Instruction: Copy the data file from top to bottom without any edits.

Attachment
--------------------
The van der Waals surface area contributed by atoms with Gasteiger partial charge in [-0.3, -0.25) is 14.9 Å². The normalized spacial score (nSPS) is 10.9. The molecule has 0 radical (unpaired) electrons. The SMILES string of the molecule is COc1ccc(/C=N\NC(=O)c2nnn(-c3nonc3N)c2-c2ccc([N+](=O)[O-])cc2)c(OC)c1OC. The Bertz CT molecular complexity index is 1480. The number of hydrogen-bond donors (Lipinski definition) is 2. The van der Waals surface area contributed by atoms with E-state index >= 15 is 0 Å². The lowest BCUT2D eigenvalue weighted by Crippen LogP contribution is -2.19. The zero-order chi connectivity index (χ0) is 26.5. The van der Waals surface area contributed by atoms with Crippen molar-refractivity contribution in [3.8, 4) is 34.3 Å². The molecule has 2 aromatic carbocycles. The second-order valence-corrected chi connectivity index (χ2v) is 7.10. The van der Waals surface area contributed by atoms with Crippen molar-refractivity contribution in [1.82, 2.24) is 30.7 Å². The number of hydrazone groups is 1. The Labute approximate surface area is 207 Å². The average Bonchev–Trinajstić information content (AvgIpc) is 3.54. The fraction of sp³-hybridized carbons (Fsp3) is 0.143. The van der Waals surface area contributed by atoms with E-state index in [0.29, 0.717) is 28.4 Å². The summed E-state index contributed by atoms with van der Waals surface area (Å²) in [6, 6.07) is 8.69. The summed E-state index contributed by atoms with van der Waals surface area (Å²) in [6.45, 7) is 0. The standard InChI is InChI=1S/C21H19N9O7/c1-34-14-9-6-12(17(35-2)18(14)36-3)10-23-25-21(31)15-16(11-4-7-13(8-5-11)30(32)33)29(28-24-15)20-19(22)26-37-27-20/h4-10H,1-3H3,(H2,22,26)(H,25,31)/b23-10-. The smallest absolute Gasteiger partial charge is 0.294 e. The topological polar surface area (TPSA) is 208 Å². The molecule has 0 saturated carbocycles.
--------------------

The van der Waals surface area contributed by atoms with Gasteiger partial charge in [-0.3, -0.25) is 14.9 Å². The normalized spacial score (nSPS) is 10.9. The molecule has 0 radical (unpaired) electrons. The SMILES string of the molecule is COc1ccc(/C=N\NC(=O)c2nnn(-c3nonc3N)c2-c2ccc([N+](=O)[O-])cc2)c(OC)c1OC. The Bertz CT molecular complexity index is 1480. The number of hydrogen-bond donors (Lipinski definition) is 2. The van der Waals surface area contributed by atoms with E-state index >= 15 is 0 Å². The lowest BCUT2D eigenvalue weighted by Crippen LogP contribution is -2.19. The zero-order chi connectivity index (χ0) is 26.5. The van der Waals surface area contributed by atoms with Crippen molar-refractivity contribution in [3.8, 4) is 34.3 Å². The molecule has 2 aromatic carbocycles. The second-order valence-corrected chi connectivity index (χ2v) is 7.10. The van der Waals surface area contributed by atoms with Crippen molar-refractivity contribution in [1.82, 2.24) is 30.7 Å². The number of hydrazone groups is 1. The Labute approximate surface area is 207 Å². The average Bonchev–Trinajstić information content (AvgIpc) is 3.54. The fraction of sp³-hybridized carbons (Fsp3) is 0.143. The van der Waals surface area contributed by atoms with E-state index in [0.29, 0.717) is 28.4 Å². The summed E-state index contributed by atoms with van der Waals surface area (Å²) in [6, 6.07) is 8.69. The summed E-state index contributed by atoms with van der Waals surface area (Å²) in [6.45, 7) is 0. The standard InChI is InChI=1S/C21H19N9O7/c1-34-14-9-6-12(17(35-2)18(14)36-3)10-23-25-21(31)15-16(11-4-7-13(8-5-11)30(32)33)29(28-24-15)20-19(22)26-37-27-20/h4-10H,1-3H3,(H2,22,26)(H,25,31)/b23-10-. The smallest absolute Gasteiger partial charge is 0.294 e. The topological polar surface area (TPSA) is 208 Å². The molecule has 0 saturated carbocycles.